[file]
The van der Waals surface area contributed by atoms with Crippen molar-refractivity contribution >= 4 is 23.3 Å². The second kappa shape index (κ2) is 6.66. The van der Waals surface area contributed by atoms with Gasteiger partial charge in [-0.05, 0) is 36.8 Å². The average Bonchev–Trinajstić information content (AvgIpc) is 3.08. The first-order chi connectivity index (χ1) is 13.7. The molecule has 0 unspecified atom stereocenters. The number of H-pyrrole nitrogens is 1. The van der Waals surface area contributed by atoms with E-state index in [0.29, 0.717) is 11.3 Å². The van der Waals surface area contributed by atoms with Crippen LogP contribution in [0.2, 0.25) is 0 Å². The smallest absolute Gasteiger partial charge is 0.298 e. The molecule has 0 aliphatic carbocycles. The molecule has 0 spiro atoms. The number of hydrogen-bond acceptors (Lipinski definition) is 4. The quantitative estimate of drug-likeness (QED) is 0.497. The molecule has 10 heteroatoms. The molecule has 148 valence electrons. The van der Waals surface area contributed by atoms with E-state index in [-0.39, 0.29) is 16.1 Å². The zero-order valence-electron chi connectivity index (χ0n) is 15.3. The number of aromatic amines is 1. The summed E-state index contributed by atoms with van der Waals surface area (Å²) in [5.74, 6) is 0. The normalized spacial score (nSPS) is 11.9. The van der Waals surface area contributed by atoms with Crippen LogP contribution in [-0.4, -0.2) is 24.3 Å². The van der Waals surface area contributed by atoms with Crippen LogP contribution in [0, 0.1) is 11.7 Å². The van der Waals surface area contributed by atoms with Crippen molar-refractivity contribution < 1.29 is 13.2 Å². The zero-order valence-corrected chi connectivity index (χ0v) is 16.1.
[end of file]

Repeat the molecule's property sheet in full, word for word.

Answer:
The van der Waals surface area contributed by atoms with Crippen molar-refractivity contribution >= 4 is 23.3 Å². The second kappa shape index (κ2) is 6.66. The van der Waals surface area contributed by atoms with Gasteiger partial charge in [-0.05, 0) is 36.8 Å². The average Bonchev–Trinajstić information content (AvgIpc) is 3.08. The first-order chi connectivity index (χ1) is 13.7. The molecule has 0 unspecified atom stereocenters. The number of H-pyrrole nitrogens is 1. The van der Waals surface area contributed by atoms with E-state index in [0.29, 0.717) is 11.3 Å². The van der Waals surface area contributed by atoms with Crippen LogP contribution in [0.2, 0.25) is 0 Å². The smallest absolute Gasteiger partial charge is 0.298 e. The molecule has 0 aliphatic carbocycles. The molecule has 0 spiro atoms. The number of hydrogen-bond acceptors (Lipinski definition) is 4. The quantitative estimate of drug-likeness (QED) is 0.497. The molecule has 10 heteroatoms. The molecule has 148 valence electrons. The van der Waals surface area contributed by atoms with E-state index in [-0.39, 0.29) is 16.1 Å². The zero-order valence-electron chi connectivity index (χ0n) is 15.3. The number of aromatic amines is 1. The summed E-state index contributed by atoms with van der Waals surface area (Å²) in [5.74, 6) is 0. The normalized spacial score (nSPS) is 11.9. The van der Waals surface area contributed by atoms with Crippen LogP contribution in [-0.4, -0.2) is 24.3 Å². The van der Waals surface area contributed by atoms with Crippen LogP contribution in [0, 0.1) is 11.7 Å². The van der Waals surface area contributed by atoms with Crippen molar-refractivity contribution < 1.29 is 13.2 Å². The zero-order valence-corrected chi connectivity index (χ0v) is 16.1.